Bank Stumbles on Appeal to Shield Cuban Assets

     MANHATTAN (CN) – A Spanish bank fighting subpoenas from the son of a Cuban dissident murdered under mysterious circumstances lost a key legal battle today in the Second Circuit.
     The dispute stems from the 1976 murder in Puerto Rico of Aldo Vera Sr., who had been chief of police in Havana.
     Before he was shot twice in the back on Oct. 25, 1976, Vera had been attending a political meeting in San Juan.
     The man’s son, Aldo Vera Jr., claimed in a 2001 lawsuit that his father had left Cuba in the 1960s out of disillusionment with the Communist dictatorship, and had been participating “in counter-revolutionary activities” in Puerto Rico.
     Citing the Foreign Sovereign Immunities Act’s terrorism exception, Vera Jr. claimed in a 2001 lawsuit that Cuban agents killed his father.
     With Cuba not appearing in Florida court to defend itself regarding the alleged extrajudicial assassination, a judge awarded Vera Jr. nearly $96 million in default judgment.
     Vera Jr. filed another suit in 2012, this time in Manhattan, to enter the judgment.
     Cuba again failed to appear in court, and a federal judge in Manhattan granted Vera Jr. a $49 million judgment, ignoring the $50 million in punitive damages awarded.
     Vera Jr. then issued subpoenas to various bank branches in New York, seeking Cuban assets that could be appropriated for the $49 million judgment.
     Several banks, including Banco Bilbao, fought back, refusing to disclose Cuban assets they held in branches abroad. The Spanish bank, which had admitted Cuban assets in its New York City branch, then attempted to quash the subpoena, saying its other branches were not subject to U.S. jurisdiction.
     After some legal wrangling, U.S. District Judge Alvin Hellerstein rejected Banco Bilbao’s jurisdictional opposition to the subpoena and ordered it to provide Vera Jr. with “full and complete answers with respect to the Republic of Cuba’s assets.”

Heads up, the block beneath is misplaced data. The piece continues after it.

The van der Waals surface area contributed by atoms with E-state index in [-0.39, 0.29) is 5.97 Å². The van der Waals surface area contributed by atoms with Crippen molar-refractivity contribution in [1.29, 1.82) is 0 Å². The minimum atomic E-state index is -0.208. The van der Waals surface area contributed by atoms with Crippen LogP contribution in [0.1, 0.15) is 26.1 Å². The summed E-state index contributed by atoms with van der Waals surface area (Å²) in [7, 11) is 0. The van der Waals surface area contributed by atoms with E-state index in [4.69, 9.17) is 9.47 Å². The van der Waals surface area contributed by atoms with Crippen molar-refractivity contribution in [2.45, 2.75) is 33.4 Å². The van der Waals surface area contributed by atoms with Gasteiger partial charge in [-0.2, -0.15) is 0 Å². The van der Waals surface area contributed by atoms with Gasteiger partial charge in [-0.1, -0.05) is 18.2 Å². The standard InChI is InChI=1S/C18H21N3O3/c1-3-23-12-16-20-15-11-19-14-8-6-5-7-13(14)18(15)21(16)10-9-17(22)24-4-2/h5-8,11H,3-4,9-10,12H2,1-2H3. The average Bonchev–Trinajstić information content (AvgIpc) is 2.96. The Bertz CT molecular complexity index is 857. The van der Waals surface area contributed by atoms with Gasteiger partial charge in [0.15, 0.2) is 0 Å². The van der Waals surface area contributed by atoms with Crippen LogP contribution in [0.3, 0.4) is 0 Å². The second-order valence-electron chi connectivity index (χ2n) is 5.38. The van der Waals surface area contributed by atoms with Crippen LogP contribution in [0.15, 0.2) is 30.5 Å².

A three-judge panel of the Second Circuit dismissed the bank’s appeals Tuesday, finding that the court lacks jurisdiction because the ruling against the bank’s motion to quash is not “a final judgment.”
     “The Southern District order compelling [Banco Bilbao’s] compliance with the challenged subpoena was in furtherance of collection proceedings against Cuba that were, and remain, pending in that court, not in some other tribunal,” Judge Reena Raggi wrote for the court.
     Whether Cuban assets that Banco Bilbao holds would theoretically need to be collected abroad is immaterial, since it remains unclear whether the bank has any such assets in its foreign branches, according to the ruling.
     “Until the District Court actually reviews such compliance, it cannot determine what authority it may have … to take actions to collect additional identified assets in satisfaction of the entered judgment,” Raggi wrote.
     Banco Bilbao has faced several investigations from different authorities for alleged money laundering and secret offshore accounts held for former Guatemalan President Alfonso Portillo, former Venezuelan President Hugo Chavez, and other controversial political figures.
     Vera Sr. was once a member of Fidel Castro’s revolutionaries, and reportedly took credit for the “night of 100 bombs” in 1958, an incident that killed dozens in Havana hotels and social halls.
     In 1959, after Castro took over Cuba, Vera Sr. became the first chief of police in Havana and later served as the chief of investigation for the regime.
     Vera Sr. received help form the anti-Castro group Movement of American Patriotic Actions after he fled Cuba. Both the Cuban and Puerto Rican governments accused Vera of planting bombs that maimed police and political targets.
     Banco Bilbao has suggested that Vera Sr. was killed for other reasons. Vera Sr. has been linked to the JFK Assassination conspiracy, FBI documents suggest he had become a U.S. informant, and his name appears in a 2005 CIA case log released in 2011, though the contents of the file are unknown.
     Vera Jr.’s default judgment was one of three that the Miami-Dade County court handed against Cuba.
     The court also had awarded $454 million to the family of another Cuban counterrevolutionary, who had been tortured in what was called a sham trial in Cuba. And it awarded $2.8 billion in a case involving a wealthy Cuban who had committed suicide after “relentless torture and harassment” by the Cuban government.

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